First make it work, then make it right, then make it fast.

This puts a more constructive perspective on "premature optimization is the root of all evil".

So to parallel Jon Skeet's answer, adequate performance (as part of making something work, and making it right) is always important. Even then it can often be addressed after other functionality.

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I would say first get right to work and then improve performance. – lsalamon Oct 7 '09 at 15:18

Jon Skeets 'adequate' nails it, with the additional provision that for a library you don't know yet what's adequate, so it's better to err on the safe side.

It is one of the many stakes you must not get wrong, but the quality of your app is largely determined by the weakest link.

Performance is definitely always important in a certain sense - maybe not the one you mean: namely in all phases of development.

In Big O notation, what's inside the parantheses is largely decided by design - both components isolation and data storage. Choice of algorithm will usually only best/worst case behavior (unless you start with decidedly substandard algorithms). Code optimizations will mostly affect the constant factor - which shouldn't be neglected, either.

But that's true for all aspects of code: in any stage, you have a good chance to fail any aspect - stability, maintainability, compatibility etc. Performance needs to be balanced, so that no aspect is left behind.

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In most applications 90% or more of execution time is spend in 10% or less of the code. Usually there is little use in optimizing other code than these 10%.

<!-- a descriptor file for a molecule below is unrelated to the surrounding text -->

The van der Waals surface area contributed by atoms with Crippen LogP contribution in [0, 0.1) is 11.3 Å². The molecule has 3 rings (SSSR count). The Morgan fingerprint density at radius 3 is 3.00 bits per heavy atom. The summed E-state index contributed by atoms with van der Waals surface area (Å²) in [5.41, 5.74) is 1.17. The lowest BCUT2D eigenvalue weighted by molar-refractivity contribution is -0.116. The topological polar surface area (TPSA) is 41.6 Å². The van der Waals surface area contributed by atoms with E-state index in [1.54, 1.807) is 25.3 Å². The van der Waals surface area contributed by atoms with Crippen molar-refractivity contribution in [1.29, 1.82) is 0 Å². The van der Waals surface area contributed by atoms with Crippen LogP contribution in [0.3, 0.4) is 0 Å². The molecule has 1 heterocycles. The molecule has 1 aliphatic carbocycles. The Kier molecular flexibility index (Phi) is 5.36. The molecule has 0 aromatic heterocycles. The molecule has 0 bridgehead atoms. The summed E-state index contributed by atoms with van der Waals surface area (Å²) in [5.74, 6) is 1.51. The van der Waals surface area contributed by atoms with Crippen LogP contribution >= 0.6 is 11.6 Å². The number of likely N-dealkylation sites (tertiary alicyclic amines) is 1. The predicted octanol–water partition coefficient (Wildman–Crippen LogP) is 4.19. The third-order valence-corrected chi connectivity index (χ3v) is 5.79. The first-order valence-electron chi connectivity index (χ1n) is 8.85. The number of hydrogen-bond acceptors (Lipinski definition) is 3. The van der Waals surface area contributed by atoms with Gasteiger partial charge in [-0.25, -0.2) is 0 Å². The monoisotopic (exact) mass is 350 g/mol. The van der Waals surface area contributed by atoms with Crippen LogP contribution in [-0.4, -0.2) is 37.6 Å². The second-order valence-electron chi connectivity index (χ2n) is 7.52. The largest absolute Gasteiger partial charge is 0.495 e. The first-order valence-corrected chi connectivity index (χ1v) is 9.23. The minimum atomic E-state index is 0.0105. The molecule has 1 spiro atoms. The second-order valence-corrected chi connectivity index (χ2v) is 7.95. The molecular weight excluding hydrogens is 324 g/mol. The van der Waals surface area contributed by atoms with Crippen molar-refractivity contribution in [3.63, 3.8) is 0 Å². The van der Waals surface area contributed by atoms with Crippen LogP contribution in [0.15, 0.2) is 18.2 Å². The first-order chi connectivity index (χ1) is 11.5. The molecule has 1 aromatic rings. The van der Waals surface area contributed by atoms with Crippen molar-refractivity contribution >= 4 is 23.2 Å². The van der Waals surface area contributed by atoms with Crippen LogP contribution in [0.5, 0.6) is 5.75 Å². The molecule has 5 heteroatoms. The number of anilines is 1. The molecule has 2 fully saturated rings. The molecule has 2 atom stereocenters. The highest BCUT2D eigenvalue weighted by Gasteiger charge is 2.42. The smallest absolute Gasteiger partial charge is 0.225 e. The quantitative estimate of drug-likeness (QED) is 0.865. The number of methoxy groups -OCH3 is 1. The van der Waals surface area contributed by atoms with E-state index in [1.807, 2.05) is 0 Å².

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performance is only important to the extent that developing the performance improvement takes less time than the total amount of time that will be saved for the user(s).

the result is that if you're developing something for millions... yeah it's important to save them time. if you're coding up a tool for your own use... it might be more trouble than it's worth to save a minute or even an hour or more.

(this is clearly not a rule set in stone... there are times when performance is truly critical no matter how much development time it takes)

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There should be a balance to everything. Cost (or time to develop) vs Performance for instance. More performance = more cost. If a requirement of the system being built is high performance then the cost should not matter, but if cost is a factor then you optimize within reason. After a while, your return on investment suffers in that more performance does not bring in more returns.

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The importance of performance is IMHO highly correlated to your problem set. If you are creating a site with an expectation of a heavy load and lot of server side processing, then you might want to put some more time into performance (otherwise your site might end up being unusable). However, for most applications the the time put into optimizing your perfomance on a website is not going to pay off - users won't notice the difference.

So I guess it breaks down to this:

Will users notice the improvements? How does this improvement compare to competing sites?

If users will notice AND the improvement would be enough to differentiate you from the competition - performance is an important feature - otherwise not so much. (To a point - I don't recommend ignoring it entirely - you don't want your site to turtle along after all).